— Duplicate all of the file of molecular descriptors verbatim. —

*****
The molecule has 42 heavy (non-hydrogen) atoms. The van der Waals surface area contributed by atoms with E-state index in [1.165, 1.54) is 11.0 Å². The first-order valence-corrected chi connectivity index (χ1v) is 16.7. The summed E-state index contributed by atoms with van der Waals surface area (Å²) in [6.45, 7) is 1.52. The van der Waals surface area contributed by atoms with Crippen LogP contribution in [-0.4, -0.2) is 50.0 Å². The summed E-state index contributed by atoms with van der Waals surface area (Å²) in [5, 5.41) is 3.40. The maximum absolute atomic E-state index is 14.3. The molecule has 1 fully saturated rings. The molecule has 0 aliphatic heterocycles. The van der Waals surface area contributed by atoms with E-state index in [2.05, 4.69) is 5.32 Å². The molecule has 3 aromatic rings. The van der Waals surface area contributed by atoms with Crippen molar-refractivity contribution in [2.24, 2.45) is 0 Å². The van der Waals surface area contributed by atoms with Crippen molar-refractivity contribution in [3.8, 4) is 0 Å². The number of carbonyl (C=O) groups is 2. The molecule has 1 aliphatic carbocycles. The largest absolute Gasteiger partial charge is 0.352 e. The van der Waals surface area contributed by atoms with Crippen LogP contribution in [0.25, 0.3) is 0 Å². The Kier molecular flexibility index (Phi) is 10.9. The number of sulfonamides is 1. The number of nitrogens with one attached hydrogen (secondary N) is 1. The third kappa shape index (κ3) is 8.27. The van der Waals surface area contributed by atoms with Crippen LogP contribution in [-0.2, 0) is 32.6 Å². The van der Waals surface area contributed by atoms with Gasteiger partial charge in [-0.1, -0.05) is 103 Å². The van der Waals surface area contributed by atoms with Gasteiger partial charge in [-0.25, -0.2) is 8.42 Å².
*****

The molecule has 42 heavy (non-hydrogen) atoms. The van der Waals surface area contributed by atoms with E-state index in [1.165, 1.54) is 11.0 Å². The first-order valence-corrected chi connectivity index (χ1v) is 16.7. The summed E-state index contributed by atoms with van der Waals surface area (Å²) in [6.45, 7) is 1.52. The van der Waals surface area contributed by atoms with Crippen LogP contribution in [-0.4, -0.2) is 50.0 Å². The summed E-state index contributed by atoms with van der Waals surface area (Å²) in [5, 5.41) is 3.40. The maximum absolute atomic E-state index is 14.3. The molecule has 1 fully saturated rings. The molecule has 0 aliphatic heterocycles. The van der Waals surface area contributed by atoms with E-state index in [2.05, 4.69) is 5.32 Å². The molecule has 3 aromatic rings. The van der Waals surface area contributed by atoms with Crippen molar-refractivity contribution in [2.24, 2.45) is 0 Å². The van der Waals surface area contributed by atoms with Crippen molar-refractivity contribution in [3.8, 4) is 0 Å². The number of carbonyl (C=O) groups is 2. The molecule has 1 aliphatic carbocycles. The largest absolute Gasteiger partial charge is 0.352 e. The van der Waals surface area contributed by atoms with Crippen LogP contribution in [0.25, 0.3) is 0 Å². The Kier molecular flexibility index (Phi) is 10.9. The number of sulfonamides is 1. The number of nitrogens with one attached hydrogen (secondary N) is 1. The third kappa shape index (κ3) is 8.27. The van der Waals surface area contributed by atoms with Crippen LogP contribution in [-0.2, 0) is 32.6 Å². The van der Waals surface area contributed by atoms with Gasteiger partial charge in [-0.1, -0.05) is 103 Å². The van der Waals surface area contributed by atoms with Gasteiger partial charge in [-0.25, -0.2) is 8.42 Å².